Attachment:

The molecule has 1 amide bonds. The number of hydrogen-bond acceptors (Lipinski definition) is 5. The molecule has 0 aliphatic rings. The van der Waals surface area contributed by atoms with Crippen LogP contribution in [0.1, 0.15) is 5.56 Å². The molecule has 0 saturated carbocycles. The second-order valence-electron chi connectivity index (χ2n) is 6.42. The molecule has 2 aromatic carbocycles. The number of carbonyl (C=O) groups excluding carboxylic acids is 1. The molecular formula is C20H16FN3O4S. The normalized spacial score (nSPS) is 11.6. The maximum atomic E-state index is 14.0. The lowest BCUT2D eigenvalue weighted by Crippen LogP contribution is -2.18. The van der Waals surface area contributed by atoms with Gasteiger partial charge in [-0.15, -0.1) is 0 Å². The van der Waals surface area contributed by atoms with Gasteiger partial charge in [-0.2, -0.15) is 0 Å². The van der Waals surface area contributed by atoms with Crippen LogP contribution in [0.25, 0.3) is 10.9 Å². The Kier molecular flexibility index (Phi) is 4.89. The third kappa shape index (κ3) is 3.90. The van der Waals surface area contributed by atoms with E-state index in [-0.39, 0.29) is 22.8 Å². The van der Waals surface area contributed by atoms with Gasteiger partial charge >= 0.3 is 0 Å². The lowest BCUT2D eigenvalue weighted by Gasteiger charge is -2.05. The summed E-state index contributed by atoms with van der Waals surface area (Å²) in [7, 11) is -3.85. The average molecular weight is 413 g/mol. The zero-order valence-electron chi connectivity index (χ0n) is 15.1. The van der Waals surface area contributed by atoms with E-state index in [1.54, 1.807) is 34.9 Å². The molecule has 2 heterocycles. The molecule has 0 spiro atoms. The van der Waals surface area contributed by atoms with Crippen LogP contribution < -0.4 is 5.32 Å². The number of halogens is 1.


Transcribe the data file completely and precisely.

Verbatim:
The molecule has 1 amide bonds. The number of hydrogen-bond acceptors (Lipinski definition) is 5. The molecule has 0 aliphatic rings. The van der Waals surface area contributed by atoms with Crippen LogP contribution in [0.1, 0.15) is 5.56 Å². The molecule has 0 saturated carbocycles. The second-order valence-electron chi connectivity index (χ2n) is 6.42. The molecule has 2 aromatic carbocycles. The number of carbonyl (C=O) groups excluding carboxylic acids is 1. The molecular formula is C20H16FN3O4S. The normalized spacial score (nSPS) is 11.6. The maximum atomic E-state index is 14.0. The lowest BCUT2D eigenvalue weighted by Crippen LogP contribution is -2.18. The van der Waals surface area contributed by atoms with Gasteiger partial charge in [-0.15, -0.1) is 0 Å². The van der Waals surface area contributed by atoms with Gasteiger partial charge in [-0.2, -0.15) is 0 Å². The van der Waals surface area contributed by atoms with Crippen LogP contribution in [0.25, 0.3) is 10.9 Å². The Kier molecular flexibility index (Phi) is 4.89. The third kappa shape index (κ3) is 3.90. The van der Waals surface area contributed by atoms with E-state index in [-0.39, 0.29) is 22.8 Å². The van der Waals surface area contributed by atoms with Gasteiger partial charge >= 0.3 is 0 Å². The lowest BCUT2D eigenvalue weighted by Gasteiger charge is -2.05. The summed E-state index contributed by atoms with van der Waals surface area (Å²) in [7, 11) is -3.85. The average molecular weight is 413 g/mol. The zero-order valence-electron chi connectivity index (χ0n) is 15.1. The van der Waals surface area contributed by atoms with E-state index in [1.54, 1.807) is 34.9 Å². The molecule has 2 heterocycles. The molecule has 0 spiro atoms. The van der Waals surface area contributed by atoms with Crippen LogP contribution < -0.4 is 5.32 Å². The number of halogens is 1.